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Brave Blows Up Its Whole Reason for Existing

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Graphic: Brave

As a software company in the browser space, Brave’s made a name for itself by putting user privacy first and monetization second. But now, some of its users are pointing out that the pledge might be a bit duplicitous. As first pointed out by the folks over at Decrypt, Brave has been quietly redirecting its users from particular cryptocurrency sites, over to affiliate URLs that Brave, in turn, can use to track users and skim off revenue.

The news came to light this past weekend when one Twitter user pointed out that, upon typing the URL for the cryptocurrency exchange Binance into his Brave search bar, the browser automatically reformatted the original URL—””—into the affiliate-friendly “” a link that directs the end-user to the exact same destination, but the latter ensures that Brave gets a commission for referring that user to that particular site.


According to Binance’s blog post explaining its affiliate program, the commissioner’s cut can be “up to 50%” of each trade a user might make.


There’s actually a name for these sorts of URL-tracking tags: link decoration. It’s a slightly-shady practice that the likes of Facebook and Google, along with countless other companies have dipped into while looking for ways to track users in a cookie-free way. But as Decrypt points out in its piece, Brave never tipped off the roughly 15 million people using its browsers each month that these tags were being added to some of their search terms—let alone that these tags could ostensibly be used to track them across the web.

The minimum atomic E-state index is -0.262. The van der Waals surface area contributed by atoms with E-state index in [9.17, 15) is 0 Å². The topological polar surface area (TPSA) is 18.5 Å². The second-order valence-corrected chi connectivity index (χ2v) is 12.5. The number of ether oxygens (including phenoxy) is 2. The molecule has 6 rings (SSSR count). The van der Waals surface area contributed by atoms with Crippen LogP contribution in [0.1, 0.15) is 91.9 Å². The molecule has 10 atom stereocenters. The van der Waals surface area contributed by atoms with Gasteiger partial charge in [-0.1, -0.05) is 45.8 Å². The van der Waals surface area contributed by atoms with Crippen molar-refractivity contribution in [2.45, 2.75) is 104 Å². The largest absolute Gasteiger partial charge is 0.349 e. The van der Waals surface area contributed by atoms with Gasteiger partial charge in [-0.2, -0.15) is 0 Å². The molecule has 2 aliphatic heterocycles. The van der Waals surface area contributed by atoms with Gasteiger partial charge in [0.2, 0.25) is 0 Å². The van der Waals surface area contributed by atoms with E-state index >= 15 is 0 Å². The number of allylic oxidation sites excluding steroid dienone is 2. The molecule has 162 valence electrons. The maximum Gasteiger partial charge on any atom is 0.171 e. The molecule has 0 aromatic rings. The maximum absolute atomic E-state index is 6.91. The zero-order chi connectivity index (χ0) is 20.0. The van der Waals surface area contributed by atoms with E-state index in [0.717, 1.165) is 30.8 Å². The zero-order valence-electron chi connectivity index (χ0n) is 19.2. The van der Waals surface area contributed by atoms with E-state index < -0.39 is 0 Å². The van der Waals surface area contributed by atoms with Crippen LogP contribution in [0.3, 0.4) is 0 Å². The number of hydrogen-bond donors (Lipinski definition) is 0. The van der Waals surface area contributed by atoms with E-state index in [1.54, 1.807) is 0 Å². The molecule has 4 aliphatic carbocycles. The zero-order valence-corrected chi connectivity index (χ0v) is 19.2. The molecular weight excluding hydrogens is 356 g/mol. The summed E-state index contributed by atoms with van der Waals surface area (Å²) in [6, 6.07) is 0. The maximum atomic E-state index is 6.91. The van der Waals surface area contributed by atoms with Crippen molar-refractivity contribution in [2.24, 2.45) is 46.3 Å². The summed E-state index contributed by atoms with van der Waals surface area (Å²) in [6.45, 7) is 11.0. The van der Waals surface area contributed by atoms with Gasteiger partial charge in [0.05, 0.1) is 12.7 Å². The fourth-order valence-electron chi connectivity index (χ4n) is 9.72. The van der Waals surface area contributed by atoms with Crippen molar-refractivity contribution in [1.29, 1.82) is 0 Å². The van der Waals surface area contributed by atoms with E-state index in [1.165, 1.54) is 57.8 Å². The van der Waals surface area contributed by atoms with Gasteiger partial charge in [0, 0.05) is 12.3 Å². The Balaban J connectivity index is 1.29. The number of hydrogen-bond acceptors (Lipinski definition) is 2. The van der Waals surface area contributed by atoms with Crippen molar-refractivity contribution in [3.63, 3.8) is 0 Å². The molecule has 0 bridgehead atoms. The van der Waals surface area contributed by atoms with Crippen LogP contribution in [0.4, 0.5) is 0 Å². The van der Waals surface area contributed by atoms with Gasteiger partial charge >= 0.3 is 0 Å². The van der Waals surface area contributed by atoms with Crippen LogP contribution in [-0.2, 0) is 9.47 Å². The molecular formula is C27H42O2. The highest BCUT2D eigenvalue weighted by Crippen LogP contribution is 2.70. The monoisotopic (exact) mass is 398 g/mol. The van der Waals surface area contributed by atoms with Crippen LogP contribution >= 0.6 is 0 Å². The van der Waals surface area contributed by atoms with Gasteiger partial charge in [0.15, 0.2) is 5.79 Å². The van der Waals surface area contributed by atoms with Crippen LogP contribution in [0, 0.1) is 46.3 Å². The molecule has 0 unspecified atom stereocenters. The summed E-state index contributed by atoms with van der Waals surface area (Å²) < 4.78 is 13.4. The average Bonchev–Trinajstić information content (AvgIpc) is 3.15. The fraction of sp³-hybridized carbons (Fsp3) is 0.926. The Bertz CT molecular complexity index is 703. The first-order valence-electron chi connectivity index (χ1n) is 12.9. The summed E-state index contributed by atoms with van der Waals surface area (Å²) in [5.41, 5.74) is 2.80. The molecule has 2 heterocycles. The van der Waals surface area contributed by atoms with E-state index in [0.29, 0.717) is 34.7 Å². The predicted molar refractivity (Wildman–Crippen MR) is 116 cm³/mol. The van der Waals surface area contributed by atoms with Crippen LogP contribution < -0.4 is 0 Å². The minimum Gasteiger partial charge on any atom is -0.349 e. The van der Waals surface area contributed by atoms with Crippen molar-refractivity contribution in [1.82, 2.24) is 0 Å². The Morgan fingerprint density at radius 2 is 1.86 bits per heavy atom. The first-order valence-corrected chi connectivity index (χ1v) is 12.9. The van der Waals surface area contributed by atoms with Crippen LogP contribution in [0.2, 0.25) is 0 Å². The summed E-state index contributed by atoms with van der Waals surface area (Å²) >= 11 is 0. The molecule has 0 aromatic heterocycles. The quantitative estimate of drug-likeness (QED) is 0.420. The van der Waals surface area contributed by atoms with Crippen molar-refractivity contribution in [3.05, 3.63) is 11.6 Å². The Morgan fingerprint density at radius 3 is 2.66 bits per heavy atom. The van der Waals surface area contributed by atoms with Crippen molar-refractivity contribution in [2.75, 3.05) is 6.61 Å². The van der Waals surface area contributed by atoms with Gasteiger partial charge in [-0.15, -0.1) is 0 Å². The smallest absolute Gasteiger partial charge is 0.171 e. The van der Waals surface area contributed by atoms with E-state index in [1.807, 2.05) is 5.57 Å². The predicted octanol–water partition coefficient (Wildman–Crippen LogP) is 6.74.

Not long after news of the Binance tracker came to light—along with similar trackers being added to the URL’s of several other crypto-centric services—Brave CEO Brendan Eich announced on Twitter that adding affiliate links within a user’s search bar was a “mistake” that the company is now “correcting.”

But from his explanation, it seemed like it wasn’t much of a mistake at all. Brave, as Eich explained it, is “trying to build a viable business,” both by getting a cut from the ads that its users opt-into as part of the service, and through affiliate revenue via search—no different than “all major browsers” on the market, he explained.

“When we do this well, it’s a win for all parties,” he added. “Our users want Brave to live.”


As far as gaffes in the digital privacy sphere are concerned, this one is actually fairly minor—Eich pointed out that the affiliate links auto-added onto a user’s search terms were meant to identify the Brave browser itself, rather than the individual user. But it’s a gaffe just the same, and a gaffe from a company that has, until now, prided itself on being just a bit different from the power- and data-hungry browsers currently on the market. And if we can learn anything from these other companies, it’s that Brave will need to find some way to recoup this now-lost revenue—with or without our consent.